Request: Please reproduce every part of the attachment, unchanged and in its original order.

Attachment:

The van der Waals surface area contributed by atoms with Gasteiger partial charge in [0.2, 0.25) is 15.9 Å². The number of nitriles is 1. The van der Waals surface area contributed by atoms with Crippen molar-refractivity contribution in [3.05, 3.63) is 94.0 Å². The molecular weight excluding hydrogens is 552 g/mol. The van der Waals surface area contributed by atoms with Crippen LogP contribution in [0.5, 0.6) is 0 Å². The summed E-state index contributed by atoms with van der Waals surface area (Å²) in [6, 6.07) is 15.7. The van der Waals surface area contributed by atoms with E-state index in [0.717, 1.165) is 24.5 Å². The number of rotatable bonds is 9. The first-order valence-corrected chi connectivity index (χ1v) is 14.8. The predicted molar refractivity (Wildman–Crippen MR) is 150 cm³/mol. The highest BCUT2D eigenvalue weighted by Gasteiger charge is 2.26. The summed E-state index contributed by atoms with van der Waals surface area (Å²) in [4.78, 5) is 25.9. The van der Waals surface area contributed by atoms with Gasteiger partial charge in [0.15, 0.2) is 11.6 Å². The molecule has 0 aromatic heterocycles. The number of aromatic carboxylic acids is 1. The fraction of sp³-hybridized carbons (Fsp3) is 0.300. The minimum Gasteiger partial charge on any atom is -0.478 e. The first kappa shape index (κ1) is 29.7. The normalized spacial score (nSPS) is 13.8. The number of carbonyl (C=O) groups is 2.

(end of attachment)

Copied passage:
The van der Waals surface area contributed by atoms with Gasteiger partial charge in [0.2, 0.25) is 15.9 Å². The number of nitriles is 1. The van der Waals surface area contributed by atoms with Crippen molar-refractivity contribution in [3.05, 3.63) is 94.0 Å². The molecular weight excluding hydrogens is 552 g/mol. The van der Waals surface area contributed by atoms with Crippen LogP contribution in [0.5, 0.6) is 0 Å². The summed E-state index contributed by atoms with van der Waals surface area (Å²) in [6, 6.07) is 15.7. The van der Waals surface area contributed by atoms with E-state index in [0.717, 1.165) is 24.5 Å². The number of rotatable bonds is 9. The first-order valence-corrected chi connectivity index (χ1v) is 14.8. The predicted molar refractivity (Wildman–Crippen MR) is 150 cm³/mol. The highest BCUT2D eigenvalue weighted by Gasteiger charge is 2.26. The summed E-state index contributed by atoms with van der Waals surface area (Å²) in [4.78, 5) is 25.9. The van der Waals surface area contributed by atoms with Gasteiger partial charge in [0.15, 0.2) is 11.6 Å². The molecule has 0 aromatic heterocycles. The number of aromatic carboxylic acids is 1. The fraction of sp³-hybridized carbons (Fsp3) is 0.300. The minimum Gasteiger partial charge on any atom is -0.478 e. The first kappa shape index (κ1) is 29.7. The normalized spacial score (nSPS) is 13.8. The number of carbonyl (C=O) groups is 2.